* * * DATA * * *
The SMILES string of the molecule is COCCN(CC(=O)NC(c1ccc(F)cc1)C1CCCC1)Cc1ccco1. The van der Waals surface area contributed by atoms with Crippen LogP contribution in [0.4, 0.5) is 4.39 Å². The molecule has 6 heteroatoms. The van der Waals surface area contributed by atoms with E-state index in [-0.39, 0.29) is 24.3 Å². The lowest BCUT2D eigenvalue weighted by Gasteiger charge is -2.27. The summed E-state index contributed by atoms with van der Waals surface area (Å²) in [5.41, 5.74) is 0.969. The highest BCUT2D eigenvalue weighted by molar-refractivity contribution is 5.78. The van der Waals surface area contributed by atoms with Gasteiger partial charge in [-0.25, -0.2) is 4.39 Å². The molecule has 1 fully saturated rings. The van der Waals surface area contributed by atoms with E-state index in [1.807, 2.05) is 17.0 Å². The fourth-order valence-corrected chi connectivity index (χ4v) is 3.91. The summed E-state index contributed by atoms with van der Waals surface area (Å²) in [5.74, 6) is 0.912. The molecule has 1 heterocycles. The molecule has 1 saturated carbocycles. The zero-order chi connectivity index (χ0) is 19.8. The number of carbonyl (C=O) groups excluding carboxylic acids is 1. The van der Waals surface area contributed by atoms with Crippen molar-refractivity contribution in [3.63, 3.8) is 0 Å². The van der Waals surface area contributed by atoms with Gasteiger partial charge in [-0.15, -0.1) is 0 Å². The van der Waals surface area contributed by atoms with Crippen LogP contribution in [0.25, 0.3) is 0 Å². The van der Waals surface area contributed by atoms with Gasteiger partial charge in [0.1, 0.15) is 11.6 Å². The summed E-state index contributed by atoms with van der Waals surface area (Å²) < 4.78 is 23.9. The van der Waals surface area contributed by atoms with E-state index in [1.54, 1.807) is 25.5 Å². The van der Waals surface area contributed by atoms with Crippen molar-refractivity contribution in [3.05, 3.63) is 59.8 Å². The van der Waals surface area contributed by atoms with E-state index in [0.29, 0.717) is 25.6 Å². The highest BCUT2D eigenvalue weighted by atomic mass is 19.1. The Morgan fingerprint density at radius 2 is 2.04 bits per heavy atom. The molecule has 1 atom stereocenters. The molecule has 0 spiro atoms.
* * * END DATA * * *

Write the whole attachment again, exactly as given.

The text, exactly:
The SMILES string of the molecule is COCCN(CC(=O)NC(c1ccc(F)cc1)C1CCCC1)Cc1ccco1. The van der Waals surface area contributed by atoms with Crippen LogP contribution in [0.4, 0.5) is 4.39 Å². The molecule has 6 heteroatoms. The van der Waals surface area contributed by atoms with E-state index in [-0.39, 0.29) is 24.3 Å². The lowest BCUT2D eigenvalue weighted by Gasteiger charge is -2.27. The summed E-state index contributed by atoms with van der Waals surface area (Å²) in [5.41, 5.74) is 0.969. The highest BCUT2D eigenvalue weighted by molar-refractivity contribution is 5.78. The van der Waals surface area contributed by atoms with Gasteiger partial charge in [-0.25, -0.2) is 4.39 Å². The molecule has 1 fully saturated rings. The van der Waals surface area contributed by atoms with E-state index in [1.807, 2.05) is 17.0 Å². The fourth-order valence-corrected chi connectivity index (χ4v) is 3.91. The summed E-state index contributed by atoms with van der Waals surface area (Å²) in [5.74, 6) is 0.912. The molecule has 1 heterocycles. The molecule has 1 saturated carbocycles. The zero-order chi connectivity index (χ0) is 19.8. The number of carbonyl (C=O) groups excluding carboxylic acids is 1. The van der Waals surface area contributed by atoms with Crippen molar-refractivity contribution in [3.63, 3.8) is 0 Å². The van der Waals surface area contributed by atoms with Gasteiger partial charge in [-0.15, -0.1) is 0 Å². The van der Waals surface area contributed by atoms with Crippen LogP contribution in [0.25, 0.3) is 0 Å². The van der Waals surface area contributed by atoms with Gasteiger partial charge in [0.1, 0.15) is 11.6 Å². The summed E-state index contributed by atoms with van der Waals surface area (Å²) < 4.78 is 23.9. The van der Waals surface area contributed by atoms with E-state index in [1.54, 1.807) is 25.5 Å². The van der Waals surface area contributed by atoms with Crippen molar-refractivity contribution in [3.05, 3.63) is 59.8 Å². The van der Waals surface area contributed by atoms with E-state index in [0.29, 0.717) is 25.6 Å². The highest BCUT2D eigenvalue weighted by atomic mass is 19.1. The Morgan fingerprint density at radius 2 is 2.04 bits per heavy atom. The molecule has 1 atom stereocenters. The molecule has 0 spiro atoms.